Pundits who thought that Barack Obama was the solution to all the world’s problems are jumping off the sinking ship. It’s been happening since the beginning of the Obama presidency, but now we have Maureen Dowd and Leon Wieseltier offering especially harsh condemnations of President Obama’s leadership, or lack of same.
To be clear, they may all have suddenly seen the light about Obama, but one suspects that they are motivated by a refusal to be associated with an obvious loser. I am confident that they will all line up like good little soldiers when Hillary announces her candidacy.
Harsh is the word that describes Maureen Dowd’s comment on Obama:
It doesn’t feel like leadership. It doesn’t feel like you’re in command of your world.
How can we accept these reduced expectations and truculent passivity from the man who offered himself up as the moral beacon of the world, even before he was elected?
Were it not for the fact that more sober and rational minds have been saying this for years now, this would be news. As such, it reflects more on Dowd than on anyone else.
Everyone should have seen that Obama was not sufficiently experienced to conduct the American presidency. Everyone should have known that it would take more than speechifying to run the country, to say nothing of leading the world.
Again, Dowd is late to the party:
Once you liked to have the stage to yourself, Mr. President, to have the aura of the lone man in the arena, not sharing the spotlight with others.
But now when captured alone in a picture, you seem disconnected and adrift.
What happened to crushing it and swinging for the fences? Where have you gone, Babe Ruth?
Of course, Barack Obama was never Babe Ruth. He was never even a major leaguer. Only the Maureen Dowds of this world imagined that he was. They need to offer an apology and to explain how they mistook their fantasy for reality.
However bad Dowd’s dismissal is, it pales in comparison to Leon Wieseltier’s commentary in The New Republic:
The tiresome futurism of Obama, his dogmatic views about what this ritualistically ballyhooed century will be like and what it will not be like, are only a part of what lowers his vision. The bigger problem is that the president feels inconvenienced by history. It refuses to follow his program for it. It regularly exasperates him and regularly disappoints him. It flows when he wants it to ebb and it ebbs when he wants it flow. Like Mr. Incredible, the president is flummoxed that the world won’t stay saved, or agree to be saved at all. After all, he came to save it. And so the world has only itself to blame if Obama is sick of it and going home.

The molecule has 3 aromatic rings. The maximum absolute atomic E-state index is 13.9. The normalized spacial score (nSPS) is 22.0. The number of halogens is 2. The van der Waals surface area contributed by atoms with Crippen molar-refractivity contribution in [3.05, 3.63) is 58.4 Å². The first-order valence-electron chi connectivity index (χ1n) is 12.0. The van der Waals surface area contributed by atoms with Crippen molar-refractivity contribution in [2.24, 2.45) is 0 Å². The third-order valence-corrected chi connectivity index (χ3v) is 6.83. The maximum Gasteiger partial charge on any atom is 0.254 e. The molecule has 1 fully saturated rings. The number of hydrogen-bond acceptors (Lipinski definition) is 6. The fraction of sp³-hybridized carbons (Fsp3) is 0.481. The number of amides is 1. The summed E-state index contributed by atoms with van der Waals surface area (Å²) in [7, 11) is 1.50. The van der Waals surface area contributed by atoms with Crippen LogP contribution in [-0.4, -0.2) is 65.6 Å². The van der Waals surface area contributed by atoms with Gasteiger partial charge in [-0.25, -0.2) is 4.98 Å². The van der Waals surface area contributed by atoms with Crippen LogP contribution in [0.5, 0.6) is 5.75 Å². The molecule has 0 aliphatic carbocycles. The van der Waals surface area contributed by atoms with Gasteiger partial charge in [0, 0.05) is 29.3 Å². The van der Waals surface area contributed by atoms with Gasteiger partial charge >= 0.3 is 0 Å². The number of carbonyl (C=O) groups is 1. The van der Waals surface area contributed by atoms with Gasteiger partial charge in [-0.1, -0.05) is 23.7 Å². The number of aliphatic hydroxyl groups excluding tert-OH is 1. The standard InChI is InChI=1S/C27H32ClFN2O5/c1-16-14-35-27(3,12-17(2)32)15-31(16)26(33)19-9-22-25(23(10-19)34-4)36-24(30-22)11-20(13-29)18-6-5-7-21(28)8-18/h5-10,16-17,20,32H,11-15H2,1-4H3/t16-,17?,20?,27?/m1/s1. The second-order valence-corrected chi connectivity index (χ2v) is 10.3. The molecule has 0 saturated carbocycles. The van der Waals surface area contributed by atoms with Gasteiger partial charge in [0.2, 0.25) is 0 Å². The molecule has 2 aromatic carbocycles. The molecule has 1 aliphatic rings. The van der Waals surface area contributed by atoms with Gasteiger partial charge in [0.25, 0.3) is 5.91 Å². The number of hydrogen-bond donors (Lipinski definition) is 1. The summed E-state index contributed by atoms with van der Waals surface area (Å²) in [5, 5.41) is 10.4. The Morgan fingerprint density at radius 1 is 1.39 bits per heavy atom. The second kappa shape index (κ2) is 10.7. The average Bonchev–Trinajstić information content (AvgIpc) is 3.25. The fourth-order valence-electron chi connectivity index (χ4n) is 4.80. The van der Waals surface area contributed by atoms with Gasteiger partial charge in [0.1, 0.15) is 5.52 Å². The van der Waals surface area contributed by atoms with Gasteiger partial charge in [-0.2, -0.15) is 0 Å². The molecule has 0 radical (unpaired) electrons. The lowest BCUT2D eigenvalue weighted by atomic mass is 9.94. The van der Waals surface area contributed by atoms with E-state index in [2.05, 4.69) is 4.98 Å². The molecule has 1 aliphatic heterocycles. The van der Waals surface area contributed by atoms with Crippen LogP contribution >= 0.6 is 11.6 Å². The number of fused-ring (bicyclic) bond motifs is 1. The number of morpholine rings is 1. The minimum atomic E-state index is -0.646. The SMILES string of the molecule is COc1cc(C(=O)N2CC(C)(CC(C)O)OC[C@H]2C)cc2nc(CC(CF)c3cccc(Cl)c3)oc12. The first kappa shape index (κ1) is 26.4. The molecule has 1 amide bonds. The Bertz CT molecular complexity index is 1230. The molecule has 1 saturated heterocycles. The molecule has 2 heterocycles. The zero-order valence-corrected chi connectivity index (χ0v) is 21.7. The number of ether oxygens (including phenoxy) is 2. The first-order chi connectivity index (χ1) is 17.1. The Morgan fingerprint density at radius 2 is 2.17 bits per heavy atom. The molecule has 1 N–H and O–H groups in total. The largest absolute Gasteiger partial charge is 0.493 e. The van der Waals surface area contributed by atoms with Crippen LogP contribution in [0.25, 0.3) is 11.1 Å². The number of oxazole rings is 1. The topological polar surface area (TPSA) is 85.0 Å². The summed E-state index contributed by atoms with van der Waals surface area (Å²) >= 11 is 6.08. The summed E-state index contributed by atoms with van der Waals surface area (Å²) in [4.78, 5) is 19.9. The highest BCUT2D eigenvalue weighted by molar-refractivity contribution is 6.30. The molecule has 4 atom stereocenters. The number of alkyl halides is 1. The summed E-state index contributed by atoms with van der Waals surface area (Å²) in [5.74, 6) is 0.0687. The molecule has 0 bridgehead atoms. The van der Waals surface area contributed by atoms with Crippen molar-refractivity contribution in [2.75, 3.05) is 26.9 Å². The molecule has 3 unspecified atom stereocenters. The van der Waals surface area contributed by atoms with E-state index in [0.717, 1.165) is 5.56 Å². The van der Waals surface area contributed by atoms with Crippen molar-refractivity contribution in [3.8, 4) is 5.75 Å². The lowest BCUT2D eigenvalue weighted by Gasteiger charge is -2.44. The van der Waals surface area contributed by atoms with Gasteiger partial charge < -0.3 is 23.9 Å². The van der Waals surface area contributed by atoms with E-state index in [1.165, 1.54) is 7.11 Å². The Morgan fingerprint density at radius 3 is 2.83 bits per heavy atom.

Part of the problem is that Obama had never played on the world stage. Another part of the problem is that he has never believed in American leadership. Another part of the problem is that the American people, influenced by the rantings of the mainstream media, no longer believes that America should be leading the world.
Having been outplayed by Vladimir Putin on the world’s chessboard, Obama has concluded that it is best not to engage with his Russian counterpart.
And yet, when you are president of the United States, picking up your toys and going home to sulk has consequences:
Ignoring the master [Putin], of course, has the consequence of ignoring the master’s victims: the Obama administration abandons to their fates one people after another, who pay the price for the president’s impatience with large historical struggles. The Ukrainians, the Syrians, the Iranians, the Israelis, the Palestinians, the Egyptians, the Saudis, the Moldovans, the Poles, the Czechs, the Japanese, the Taiwanese, the Baltic populations: they are all living with the jitters, and some of them on the cusp of despair, because the United States seems no longer reliable in emergencies, which it prefers to meet with meals ready to eat. No wonder that so much of our diplomacy consists in tendering reassurances. The United States now responds to oppressed and threatened peoples by making them more lonely and afraid—a sentimental objection, I know, and one that is unlikely to trouble Henry Kissinger’s epigone in the White House.
Of course, a man who suffers from Obama’s inexperience can only refer to his ideologically-defined fictions about the way the world works. It was inevitable that he would be mugged by reality.
There was no reason to expect that the Ayatollah Khamenei would take Obama’s “extended hand,” but every reason to expect that he would crack down barbarically on stirrings of democracy in his society. There was no reason to expect that Assad would go because he “must go,” but every reason to expect him to savage his country and thereby create an ethnic-religious war and a headquarters for jihadist anti-Western terrorists. There was no reason to expect Putin to surrender his profound historical bitterness at the reduced post-Soviet realities of Russia and leave its “near abroad” alone. There was no reason to expect that the Taliban in Afghanistan would behave as anything but a murderous theocratic conspiracy aspiring to a return to power.
Obama rode to the presidency on an anti-war platform. He did not understand that the media was using the pacifist message to cudgel the Bush administration. Schooled by Jeremiah Wright, Obama believed, in the depths of his soul, that America was more the problem than the solution.
In Wieseltier’s words:
It turns out that Obama’s Iraq-based view of America’s role in the world, according to which American preeminence is bad for the world and bad for America, is not shared by societies and movements in many regions.
There are many places in the world where we are despised not for taking action but for not taking action. Our allies do not trust us. Our enemies do not fear us. What if American preeminence is good for the world and good for America? Let’s talk about that.